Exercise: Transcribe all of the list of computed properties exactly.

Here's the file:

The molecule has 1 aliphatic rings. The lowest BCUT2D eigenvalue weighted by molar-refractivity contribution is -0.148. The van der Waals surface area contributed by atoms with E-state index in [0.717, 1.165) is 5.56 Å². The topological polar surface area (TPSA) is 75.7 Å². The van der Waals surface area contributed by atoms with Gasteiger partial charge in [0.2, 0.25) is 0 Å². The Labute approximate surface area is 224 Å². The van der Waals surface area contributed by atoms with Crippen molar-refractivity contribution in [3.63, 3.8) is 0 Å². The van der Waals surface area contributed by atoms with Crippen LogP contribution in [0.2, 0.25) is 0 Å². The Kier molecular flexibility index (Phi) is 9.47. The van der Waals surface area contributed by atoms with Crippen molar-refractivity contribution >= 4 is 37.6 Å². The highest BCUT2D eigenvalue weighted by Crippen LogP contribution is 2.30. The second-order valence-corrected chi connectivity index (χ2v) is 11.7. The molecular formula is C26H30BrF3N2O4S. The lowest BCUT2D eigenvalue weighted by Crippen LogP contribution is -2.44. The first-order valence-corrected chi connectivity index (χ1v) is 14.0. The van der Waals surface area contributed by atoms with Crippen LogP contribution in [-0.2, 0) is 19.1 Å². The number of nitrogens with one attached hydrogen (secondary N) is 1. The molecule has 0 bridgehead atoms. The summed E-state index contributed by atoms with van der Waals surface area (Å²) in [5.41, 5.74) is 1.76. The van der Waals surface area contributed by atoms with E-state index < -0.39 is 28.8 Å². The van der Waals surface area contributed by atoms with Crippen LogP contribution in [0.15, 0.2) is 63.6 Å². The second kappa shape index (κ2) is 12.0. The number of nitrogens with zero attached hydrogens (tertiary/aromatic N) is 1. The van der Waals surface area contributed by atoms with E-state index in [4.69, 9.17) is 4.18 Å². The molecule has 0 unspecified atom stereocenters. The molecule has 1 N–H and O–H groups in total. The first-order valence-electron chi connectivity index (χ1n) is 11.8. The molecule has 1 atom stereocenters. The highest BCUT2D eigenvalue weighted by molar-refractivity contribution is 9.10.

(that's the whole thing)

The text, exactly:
The molecule has 1 aliphatic rings. The lowest BCUT2D eigenvalue weighted by molar-refractivity contribution is -0.148. The van der Waals surface area contributed by atoms with E-state index in [0.717, 1.165) is 5.56 Å². The topological polar surface area (TPSA) is 75.7 Å². The van der Waals surface area contributed by atoms with Gasteiger partial charge in [0.2, 0.25) is 0 Å². The Labute approximate surface area is 224 Å². The van der Waals surface area contributed by atoms with Crippen molar-refractivity contribution in [3.63, 3.8) is 0 Å². The van der Waals surface area contributed by atoms with Crippen LogP contribution in [0.2, 0.25) is 0 Å². The Kier molecular flexibility index (Phi) is 9.47. The van der Waals surface area contributed by atoms with Crippen molar-refractivity contribution >= 4 is 37.6 Å². The highest BCUT2D eigenvalue weighted by Crippen LogP contribution is 2.30. The second-order valence-corrected chi connectivity index (χ2v) is 11.7. The molecular formula is C26H30BrF3N2O4S. The lowest BCUT2D eigenvalue weighted by Crippen LogP contribution is -2.44. The first-order valence-corrected chi connectivity index (χ1v) is 14.0. The van der Waals surface area contributed by atoms with Crippen LogP contribution in [-0.2, 0) is 19.1 Å². The number of nitrogens with one attached hydrogen (secondary N) is 1. The molecule has 0 bridgehead atoms. The summed E-state index contributed by atoms with van der Waals surface area (Å²) in [5.41, 5.74) is 1.76. The van der Waals surface area contributed by atoms with E-state index < -0.39 is 28.8 Å². The van der Waals surface area contributed by atoms with Crippen LogP contribution in [0.15, 0.2) is 63.6 Å². The second kappa shape index (κ2) is 12.0. The number of nitrogens with zero attached hydrogens (tertiary/aromatic N) is 1. The van der Waals surface area contributed by atoms with E-state index in [4.69, 9.17) is 4.18 Å². The molecule has 0 unspecified atom stereocenters. The molecule has 1 N–H and O–H groups in total. The first-order valence-electron chi connectivity index (χ1n) is 11.8. The molecule has 1 atom stereocenters. The highest BCUT2D eigenvalue weighted by molar-refractivity contribution is 9.10.